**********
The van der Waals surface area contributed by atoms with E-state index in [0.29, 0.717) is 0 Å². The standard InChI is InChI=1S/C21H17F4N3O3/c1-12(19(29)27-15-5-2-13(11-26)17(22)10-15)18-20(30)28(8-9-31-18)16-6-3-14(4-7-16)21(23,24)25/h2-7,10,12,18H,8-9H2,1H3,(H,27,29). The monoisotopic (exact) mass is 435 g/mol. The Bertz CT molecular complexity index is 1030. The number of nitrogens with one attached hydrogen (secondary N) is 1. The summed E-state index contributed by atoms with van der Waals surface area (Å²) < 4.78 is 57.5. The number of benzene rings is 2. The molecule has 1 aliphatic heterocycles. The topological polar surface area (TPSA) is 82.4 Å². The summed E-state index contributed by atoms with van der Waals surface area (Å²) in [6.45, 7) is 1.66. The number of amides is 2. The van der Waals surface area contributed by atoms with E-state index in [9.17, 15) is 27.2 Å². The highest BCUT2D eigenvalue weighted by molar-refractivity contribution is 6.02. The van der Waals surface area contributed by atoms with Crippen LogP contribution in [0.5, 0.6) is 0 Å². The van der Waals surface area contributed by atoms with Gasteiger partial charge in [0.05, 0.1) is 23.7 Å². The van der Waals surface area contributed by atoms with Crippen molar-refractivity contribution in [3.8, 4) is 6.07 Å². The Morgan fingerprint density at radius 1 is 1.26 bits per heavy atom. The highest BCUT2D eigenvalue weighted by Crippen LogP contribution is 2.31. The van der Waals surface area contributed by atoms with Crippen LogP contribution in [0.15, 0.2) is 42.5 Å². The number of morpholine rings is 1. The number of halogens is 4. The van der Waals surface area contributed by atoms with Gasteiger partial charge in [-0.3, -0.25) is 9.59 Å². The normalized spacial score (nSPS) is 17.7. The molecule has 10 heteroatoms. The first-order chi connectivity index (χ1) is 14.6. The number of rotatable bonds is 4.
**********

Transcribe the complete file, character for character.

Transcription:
The van der Waals surface area contributed by atoms with E-state index in [0.29, 0.717) is 0 Å². The standard InChI is InChI=1S/C21H17F4N3O3/c1-12(19(29)27-15-5-2-13(11-26)17(22)10-15)18-20(30)28(8-9-31-18)16-6-3-14(4-7-16)21(23,24)25/h2-7,10,12,18H,8-9H2,1H3,(H,27,29). The monoisotopic (exact) mass is 435 g/mol. The Bertz CT molecular complexity index is 1030. The number of nitrogens with one attached hydrogen (secondary N) is 1. The summed E-state index contributed by atoms with van der Waals surface area (Å²) < 4.78 is 57.5. The number of benzene rings is 2. The molecule has 1 aliphatic heterocycles. The topological polar surface area (TPSA) is 82.4 Å². The summed E-state index contributed by atoms with van der Waals surface area (Å²) in [6.45, 7) is 1.66. The number of amides is 2. The van der Waals surface area contributed by atoms with E-state index in [9.17, 15) is 27.2 Å². The highest BCUT2D eigenvalue weighted by molar-refractivity contribution is 6.02. The van der Waals surface area contributed by atoms with Crippen LogP contribution in [0.5, 0.6) is 0 Å². The van der Waals surface area contributed by atoms with Gasteiger partial charge in [0.05, 0.1) is 23.7 Å². The van der Waals surface area contributed by atoms with Crippen molar-refractivity contribution in [3.8, 4) is 6.07 Å². The Morgan fingerprint density at radius 1 is 1.26 bits per heavy atom. The highest BCUT2D eigenvalue weighted by Crippen LogP contribution is 2.31. The van der Waals surface area contributed by atoms with Crippen LogP contribution in [0.15, 0.2) is 42.5 Å². The number of morpholine rings is 1. The number of halogens is 4. The van der Waals surface area contributed by atoms with Gasteiger partial charge in [-0.3, -0.25) is 9.59 Å². The normalized spacial score (nSPS) is 17.7. The molecule has 10 heteroatoms. The first-order chi connectivity index (χ1) is 14.6. The number of rotatable bonds is 4.